A slender dark beetle with metallic green highlights has been decimating ash trees in a number of states and Canada.
This month the U.S. Forest Service announced the Emerald Ash Borer had been found east of the Hudson River, the last natural obstacle before it reaches the forests of New England.
As they prepare for the insect’s arrival, federal and state agencies mobilized in Vermont this week to conduct an exercise designed to slow its spread.
Vermont officials say it’s not a matter of ‘if’, but ‘when’ the Emerald Ash Borer is found here.
Thursday’s exercise in an area around Randolph was designed as a shakedown drill on how to respond when it is.
The idea is to quickly mobilize a rapid response team to fan out around the infected area and map it with an eye toward controlling the insect’s spread.
Teams armed with maps, binoculars and GPS units took to the roads, fanning out over a five mile radius from where a hypothetical ash borer was found.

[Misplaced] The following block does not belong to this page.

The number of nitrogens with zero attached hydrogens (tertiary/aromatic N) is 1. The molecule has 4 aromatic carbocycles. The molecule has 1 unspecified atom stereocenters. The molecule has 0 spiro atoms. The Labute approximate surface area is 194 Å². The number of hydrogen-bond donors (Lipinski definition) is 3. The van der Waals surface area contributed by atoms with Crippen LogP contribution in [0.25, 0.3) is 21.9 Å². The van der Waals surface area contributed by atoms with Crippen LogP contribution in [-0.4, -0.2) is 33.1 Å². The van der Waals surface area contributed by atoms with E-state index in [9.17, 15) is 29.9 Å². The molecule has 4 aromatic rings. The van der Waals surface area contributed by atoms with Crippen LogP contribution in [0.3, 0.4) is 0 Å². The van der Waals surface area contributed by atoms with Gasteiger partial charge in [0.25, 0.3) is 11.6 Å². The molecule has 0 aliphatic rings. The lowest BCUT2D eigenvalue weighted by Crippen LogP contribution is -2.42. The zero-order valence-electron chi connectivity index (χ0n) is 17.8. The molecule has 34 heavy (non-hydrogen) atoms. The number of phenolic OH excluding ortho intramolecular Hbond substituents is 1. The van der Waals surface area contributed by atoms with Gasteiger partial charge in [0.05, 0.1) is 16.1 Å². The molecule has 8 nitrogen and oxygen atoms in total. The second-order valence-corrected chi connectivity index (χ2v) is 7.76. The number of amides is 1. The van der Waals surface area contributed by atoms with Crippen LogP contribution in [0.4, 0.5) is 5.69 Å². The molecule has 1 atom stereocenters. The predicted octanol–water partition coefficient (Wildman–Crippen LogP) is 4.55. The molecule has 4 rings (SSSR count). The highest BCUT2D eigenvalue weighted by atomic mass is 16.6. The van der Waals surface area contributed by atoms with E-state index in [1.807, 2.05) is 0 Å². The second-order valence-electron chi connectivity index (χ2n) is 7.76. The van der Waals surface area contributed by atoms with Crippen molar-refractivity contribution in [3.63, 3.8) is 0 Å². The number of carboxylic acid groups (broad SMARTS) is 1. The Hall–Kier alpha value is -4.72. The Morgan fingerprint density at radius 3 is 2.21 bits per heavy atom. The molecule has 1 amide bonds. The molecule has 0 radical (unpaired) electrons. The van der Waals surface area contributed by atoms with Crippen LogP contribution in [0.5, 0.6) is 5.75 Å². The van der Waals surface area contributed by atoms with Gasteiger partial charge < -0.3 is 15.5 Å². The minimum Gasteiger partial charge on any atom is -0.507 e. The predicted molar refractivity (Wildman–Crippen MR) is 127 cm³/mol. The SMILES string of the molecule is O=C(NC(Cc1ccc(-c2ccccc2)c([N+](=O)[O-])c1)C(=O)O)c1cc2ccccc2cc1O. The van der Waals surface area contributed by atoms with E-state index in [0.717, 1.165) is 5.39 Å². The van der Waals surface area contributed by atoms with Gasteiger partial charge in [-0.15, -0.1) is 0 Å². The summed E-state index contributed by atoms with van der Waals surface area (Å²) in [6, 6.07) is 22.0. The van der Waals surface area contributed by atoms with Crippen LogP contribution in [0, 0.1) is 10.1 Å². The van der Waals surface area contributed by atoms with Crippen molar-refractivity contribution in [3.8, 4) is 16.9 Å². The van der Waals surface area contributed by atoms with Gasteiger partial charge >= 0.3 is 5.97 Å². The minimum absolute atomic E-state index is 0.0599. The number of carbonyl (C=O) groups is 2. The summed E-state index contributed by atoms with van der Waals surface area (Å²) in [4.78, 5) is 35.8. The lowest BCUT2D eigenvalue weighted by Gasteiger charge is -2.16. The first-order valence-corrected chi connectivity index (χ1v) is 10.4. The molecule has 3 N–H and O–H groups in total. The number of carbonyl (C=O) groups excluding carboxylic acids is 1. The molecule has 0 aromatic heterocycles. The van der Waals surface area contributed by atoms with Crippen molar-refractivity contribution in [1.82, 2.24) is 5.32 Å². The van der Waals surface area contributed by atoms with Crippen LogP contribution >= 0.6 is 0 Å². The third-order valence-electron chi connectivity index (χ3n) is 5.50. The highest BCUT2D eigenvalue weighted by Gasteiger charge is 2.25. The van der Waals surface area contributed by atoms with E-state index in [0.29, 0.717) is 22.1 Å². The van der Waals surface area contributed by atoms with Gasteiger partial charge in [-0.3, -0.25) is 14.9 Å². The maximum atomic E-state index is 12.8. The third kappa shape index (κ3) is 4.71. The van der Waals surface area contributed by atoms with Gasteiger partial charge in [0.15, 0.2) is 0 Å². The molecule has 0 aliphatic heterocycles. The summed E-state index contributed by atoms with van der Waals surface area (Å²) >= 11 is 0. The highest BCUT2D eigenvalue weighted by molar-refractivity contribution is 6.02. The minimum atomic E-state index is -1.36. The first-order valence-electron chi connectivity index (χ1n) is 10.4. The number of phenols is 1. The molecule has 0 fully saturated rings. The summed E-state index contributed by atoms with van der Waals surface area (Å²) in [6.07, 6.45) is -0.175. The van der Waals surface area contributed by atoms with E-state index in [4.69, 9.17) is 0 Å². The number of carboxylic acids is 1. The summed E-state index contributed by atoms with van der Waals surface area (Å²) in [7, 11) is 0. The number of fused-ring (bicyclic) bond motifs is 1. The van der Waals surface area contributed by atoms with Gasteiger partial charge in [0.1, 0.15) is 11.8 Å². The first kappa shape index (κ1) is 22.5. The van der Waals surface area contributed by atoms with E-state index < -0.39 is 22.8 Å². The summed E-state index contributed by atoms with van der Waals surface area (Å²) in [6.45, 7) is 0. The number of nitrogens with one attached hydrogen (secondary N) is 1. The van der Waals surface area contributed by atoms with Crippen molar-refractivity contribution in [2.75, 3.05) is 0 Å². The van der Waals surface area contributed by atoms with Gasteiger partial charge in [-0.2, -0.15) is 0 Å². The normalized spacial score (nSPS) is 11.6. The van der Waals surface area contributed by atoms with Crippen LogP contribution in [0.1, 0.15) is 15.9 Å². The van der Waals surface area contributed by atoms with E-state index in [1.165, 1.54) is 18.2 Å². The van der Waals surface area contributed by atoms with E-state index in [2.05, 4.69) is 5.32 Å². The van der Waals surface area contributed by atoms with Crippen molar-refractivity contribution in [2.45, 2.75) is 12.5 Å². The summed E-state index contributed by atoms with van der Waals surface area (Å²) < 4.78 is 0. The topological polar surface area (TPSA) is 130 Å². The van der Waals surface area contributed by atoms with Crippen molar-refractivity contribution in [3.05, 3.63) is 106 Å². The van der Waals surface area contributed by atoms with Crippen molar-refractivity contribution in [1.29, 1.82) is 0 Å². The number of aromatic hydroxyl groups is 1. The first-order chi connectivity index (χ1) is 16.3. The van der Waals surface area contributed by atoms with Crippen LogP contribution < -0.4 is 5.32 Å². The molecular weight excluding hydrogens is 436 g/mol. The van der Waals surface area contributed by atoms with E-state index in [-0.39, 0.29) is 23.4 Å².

In the field the teams practiced looking for tell tale traces of the insect: Like certain excavations by woodpeckers. Team member Jordan Fletcher, explains, "We’re also looking for dieback in the canopy or a lot of people call them watershoots or watersprouts coming from the bottom of the tree. Then ultimately what you’re looking for is the gallery, these serpentine patterns underneath of the bark – because that’s the one smoking gun."
Fletcher is a First Detector. That’s a recently organized group of citizen volunteers whose job it is to keep an eye out for invasive insects and educate the public on what to look for.
State etymologist Jon Turmel says getting a handle on where the ash borer is once it arrives is important if there’s a chance of saving Vermont’s ash trees, adding, "If we’re able to determine where the focal point is, if it’s just a few trees we could take them down and retard its spread."
Turmel says there’s promising research being done on organisms that prey on the Emerald Ash Borer – so slowing its advance helps buy extra time.
As they watch for any signs of the insect, officials are trying to make the public aware of how to keep it at bay.
On Thursday, the parking lot of the command center was full of cars bearing bumper stickers that said, "Don’t Move Firewood. It Bugs Me."